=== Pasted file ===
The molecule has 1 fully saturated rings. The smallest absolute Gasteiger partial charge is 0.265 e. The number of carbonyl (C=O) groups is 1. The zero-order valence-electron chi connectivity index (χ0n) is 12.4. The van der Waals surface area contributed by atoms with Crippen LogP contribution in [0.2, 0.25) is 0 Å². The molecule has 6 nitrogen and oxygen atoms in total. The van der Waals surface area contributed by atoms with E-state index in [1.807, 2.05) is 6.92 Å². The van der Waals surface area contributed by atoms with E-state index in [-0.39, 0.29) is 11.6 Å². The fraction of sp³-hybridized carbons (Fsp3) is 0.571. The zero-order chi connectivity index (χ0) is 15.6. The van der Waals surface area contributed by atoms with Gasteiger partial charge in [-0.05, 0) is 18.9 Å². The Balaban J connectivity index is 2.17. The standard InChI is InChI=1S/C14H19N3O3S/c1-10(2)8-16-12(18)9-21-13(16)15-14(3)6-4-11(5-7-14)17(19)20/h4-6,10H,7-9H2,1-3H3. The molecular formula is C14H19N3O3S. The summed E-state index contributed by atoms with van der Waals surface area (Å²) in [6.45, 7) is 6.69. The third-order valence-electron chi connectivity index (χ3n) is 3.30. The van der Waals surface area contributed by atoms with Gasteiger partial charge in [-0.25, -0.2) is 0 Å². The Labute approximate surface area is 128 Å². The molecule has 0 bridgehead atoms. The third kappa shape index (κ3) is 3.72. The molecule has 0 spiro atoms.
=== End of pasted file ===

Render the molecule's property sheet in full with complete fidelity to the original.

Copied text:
The molecule has 1 fully saturated rings. The smallest absolute Gasteiger partial charge is 0.265 e. The number of carbonyl (C=O) groups is 1. The zero-order valence-electron chi connectivity index (χ0n) is 12.4. The van der Waals surface area contributed by atoms with Crippen LogP contribution in [0.2, 0.25) is 0 Å². The molecule has 6 nitrogen and oxygen atoms in total. The van der Waals surface area contributed by atoms with E-state index in [1.807, 2.05) is 6.92 Å². The van der Waals surface area contributed by atoms with E-state index in [-0.39, 0.29) is 11.6 Å². The fraction of sp³-hybridized carbons (Fsp3) is 0.571. The zero-order chi connectivity index (χ0) is 15.6. The van der Waals surface area contributed by atoms with Gasteiger partial charge in [-0.05, 0) is 18.9 Å². The Balaban J connectivity index is 2.17. The standard InChI is InChI=1S/C14H19N3O3S/c1-10(2)8-16-12(18)9-21-13(16)15-14(3)6-4-11(5-7-14)17(19)20/h4-6,10H,7-9H2,1-3H3. The molecular formula is C14H19N3O3S. The summed E-state index contributed by atoms with van der Waals surface area (Å²) in [6.45, 7) is 6.69. The third-order valence-electron chi connectivity index (χ3n) is 3.30. The van der Waals surface area contributed by atoms with Gasteiger partial charge in [-0.25, -0.2) is 0 Å². The Labute approximate surface area is 128 Å². The molecule has 0 bridgehead atoms. The third kappa shape index (κ3) is 3.72. The molecule has 0 spiro atoms.